Thanks! But I'm not asking where to meet girls, just why the lezbars are so sparse in a huge, liberal city.
posted by Viola at 12:20 PM on June 19, 2008


Ha. Probably because there are a lot more out (literally & figuratively) gay men than gay ladies -- in this city and in general, sadly. Also I think gay girls tend to find a place and stick to it, rather than branching out. That said, there are a decent number of events & clubs in New York.

Here are some recommendations; I'm sure you know a lot of them already:

1. Cubbyhole (bar. I give it an A+) in the Village is pretty happening almost every night of the week.
2. As you mentioned: Cattyshack (club/bar/everything) & Gingers (bar), as you said. I like Cattyshack and Gingers, while a bit on the older side, is also pretty chill.
3. Henrietta Hudson (club) and Rubyfruit Bar & Grill (bar). Eh. Okay. Brooklyn's better.
4. Chueca (club) in Queens. Haven't been but have heard good things.
5. Lesbian-themed nights at non-lesbian bars (Starlette @ Angels & Kings -- went to it when it was at Orchid: good times. Also Girl Nation @ Nation in midtown & Friday @ Heaven in Chelsea)
6. Beast is a restaurant in Prospect Heights that has an understated lesbian vibe to it. I haven't been to Deborah in the Village, but that's another.
7. Bluestockings is a lesbian & women's-themed bookstore in LES. Crunchy.
8. Stonewall (bar) is supposedly mixed, but it's been mostly men when I've gone.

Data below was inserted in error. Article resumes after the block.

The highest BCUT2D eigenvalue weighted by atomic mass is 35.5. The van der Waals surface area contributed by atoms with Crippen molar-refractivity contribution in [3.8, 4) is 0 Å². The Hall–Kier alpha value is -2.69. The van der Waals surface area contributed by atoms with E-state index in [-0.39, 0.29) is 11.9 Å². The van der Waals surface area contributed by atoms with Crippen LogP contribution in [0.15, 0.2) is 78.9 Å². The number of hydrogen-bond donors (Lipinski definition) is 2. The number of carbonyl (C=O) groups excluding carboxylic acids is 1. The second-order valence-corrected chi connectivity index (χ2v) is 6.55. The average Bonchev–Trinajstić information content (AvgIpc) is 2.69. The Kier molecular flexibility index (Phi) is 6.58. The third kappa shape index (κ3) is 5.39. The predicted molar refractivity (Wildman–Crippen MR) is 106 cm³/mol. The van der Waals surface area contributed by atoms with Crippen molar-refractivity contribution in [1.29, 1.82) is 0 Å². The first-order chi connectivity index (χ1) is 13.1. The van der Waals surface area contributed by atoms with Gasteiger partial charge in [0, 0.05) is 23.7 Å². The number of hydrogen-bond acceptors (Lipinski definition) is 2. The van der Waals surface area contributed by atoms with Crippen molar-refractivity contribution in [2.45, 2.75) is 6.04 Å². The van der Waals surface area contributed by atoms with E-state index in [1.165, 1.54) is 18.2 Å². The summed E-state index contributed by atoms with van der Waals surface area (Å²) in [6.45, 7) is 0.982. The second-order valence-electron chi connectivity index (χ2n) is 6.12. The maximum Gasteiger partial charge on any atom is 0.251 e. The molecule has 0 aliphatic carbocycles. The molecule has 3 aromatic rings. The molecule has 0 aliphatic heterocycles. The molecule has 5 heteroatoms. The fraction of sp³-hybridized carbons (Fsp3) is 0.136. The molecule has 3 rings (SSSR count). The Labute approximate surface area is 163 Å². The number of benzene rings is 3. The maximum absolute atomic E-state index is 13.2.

GO Magazine is a great resource; it's free and available in those red plastic newsstands all over the city.

Hey -- now that I look at the list, it's not all that bad! I love New York.

However, Meow Mix, R.I.P.
posted by MaddyRex at 12:24 PM on June 19, 2008 [1 favorite]


I'd just to ditto everyone above--it's pretty well universal. Ottawa doesn't even have a lesbian bar; it has a gay bar (or two) with a lesbian night. Sigh.
posted by flibbertigibbet at 12:33 PM on June 19, 2008


Nthing that it seems universal. When I moved from Norfolk, VA to Philly, there were more girlbars in the former than the latter. WTF.

Few of the bi and lez women I know (self included) actually enjoy The Official Lesbian Bar (what's with the near-ubiquitous cheesy 80s neon decor?!) and long for something a little more divey and cozy. Thus choosing regular bar with the right atmosphere over Lesbian Bar without the right atmosphere.
posted by desuetude at 12:43 PM on June 19, 2008


I don't know about pay disparity. I know a lot of broke-ass people that manage to afford drinking.
posted by electroboy at 12:54 PM on June 19, 2008


Could it be that gay women are more likely to integrate into the straight world? I know lots of gay/bi women and many of them are partiers. However, they seem to like straight bars more than gay/lesbian ones.
posted by sixcolors at 1:22 PM on June 19, 2008


Also, when you have a falling out with one regular, you have to start patroning another joint, so the options slim down quickly.

I think you just answered your own question.
posted by kittyprecious at 1:48 PM on June 19, 2008